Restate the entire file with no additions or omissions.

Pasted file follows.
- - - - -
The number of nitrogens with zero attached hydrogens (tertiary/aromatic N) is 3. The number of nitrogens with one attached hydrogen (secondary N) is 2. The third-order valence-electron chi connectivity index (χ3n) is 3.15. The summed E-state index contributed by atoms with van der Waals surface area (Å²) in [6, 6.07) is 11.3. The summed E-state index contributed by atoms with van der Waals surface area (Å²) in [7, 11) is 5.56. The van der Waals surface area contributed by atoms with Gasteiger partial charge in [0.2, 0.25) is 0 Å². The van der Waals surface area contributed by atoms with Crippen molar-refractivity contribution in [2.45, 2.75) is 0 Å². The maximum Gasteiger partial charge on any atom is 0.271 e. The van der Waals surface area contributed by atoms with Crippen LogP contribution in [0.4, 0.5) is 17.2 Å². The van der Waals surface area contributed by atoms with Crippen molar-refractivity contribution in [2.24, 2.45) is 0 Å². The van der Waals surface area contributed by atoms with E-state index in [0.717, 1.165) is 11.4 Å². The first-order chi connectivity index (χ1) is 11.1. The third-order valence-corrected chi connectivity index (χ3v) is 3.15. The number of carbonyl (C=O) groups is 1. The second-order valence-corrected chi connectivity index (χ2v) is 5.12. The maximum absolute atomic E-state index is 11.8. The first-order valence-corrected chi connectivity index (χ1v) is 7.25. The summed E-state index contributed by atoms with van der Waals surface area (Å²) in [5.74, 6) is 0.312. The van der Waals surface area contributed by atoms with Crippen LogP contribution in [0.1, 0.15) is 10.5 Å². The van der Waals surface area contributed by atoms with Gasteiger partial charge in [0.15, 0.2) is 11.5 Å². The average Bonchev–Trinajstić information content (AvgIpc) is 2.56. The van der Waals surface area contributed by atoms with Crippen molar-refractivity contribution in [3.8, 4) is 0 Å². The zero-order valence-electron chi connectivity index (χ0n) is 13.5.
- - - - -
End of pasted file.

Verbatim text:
The number of nitrogens with zero attached hydrogens (tertiary/aromatic N) is 3. The number of nitrogens with one attached hydrogen (secondary N) is 2. The third-order valence-electron chi connectivity index (χ3n) is 3.15. The summed E-state index contributed by atoms with van der Waals surface area (Å²) in [6, 6.07) is 11.3. The summed E-state index contributed by atoms with van der Waals surface area (Å²) in [7, 11) is 5.56. The van der Waals surface area contributed by atoms with Gasteiger partial charge in [0.2, 0.25) is 0 Å². The van der Waals surface area contributed by atoms with Crippen molar-refractivity contribution in [2.45, 2.75) is 0 Å². The maximum Gasteiger partial charge on any atom is 0.271 e. The van der Waals surface area contributed by atoms with Crippen LogP contribution in [0.4, 0.5) is 17.2 Å². The van der Waals surface area contributed by atoms with Crippen molar-refractivity contribution in [2.24, 2.45) is 0 Å². The van der Waals surface area contributed by atoms with E-state index in [0.717, 1.165) is 11.4 Å². The first-order chi connectivity index (χ1) is 11.1. The third-order valence-corrected chi connectivity index (χ3v) is 3.15. The number of carbonyl (C=O) groups is 1. The second-order valence-corrected chi connectivity index (χ2v) is 5.12. The maximum absolute atomic E-state index is 11.8. The first-order valence-corrected chi connectivity index (χ1v) is 7.25. The summed E-state index contributed by atoms with van der Waals surface area (Å²) in [5.74, 6) is 0.312. The van der Waals surface area contributed by atoms with Crippen LogP contribution in [0.1, 0.15) is 10.5 Å². The van der Waals surface area contributed by atoms with Gasteiger partial charge in [0.15, 0.2) is 11.5 Å². The average Bonchev–Trinajstić information content (AvgIpc) is 2.56. The van der Waals surface area contributed by atoms with Crippen molar-refractivity contribution in [3.8, 4) is 0 Å². The zero-order valence-electron chi connectivity index (χ0n) is 13.5.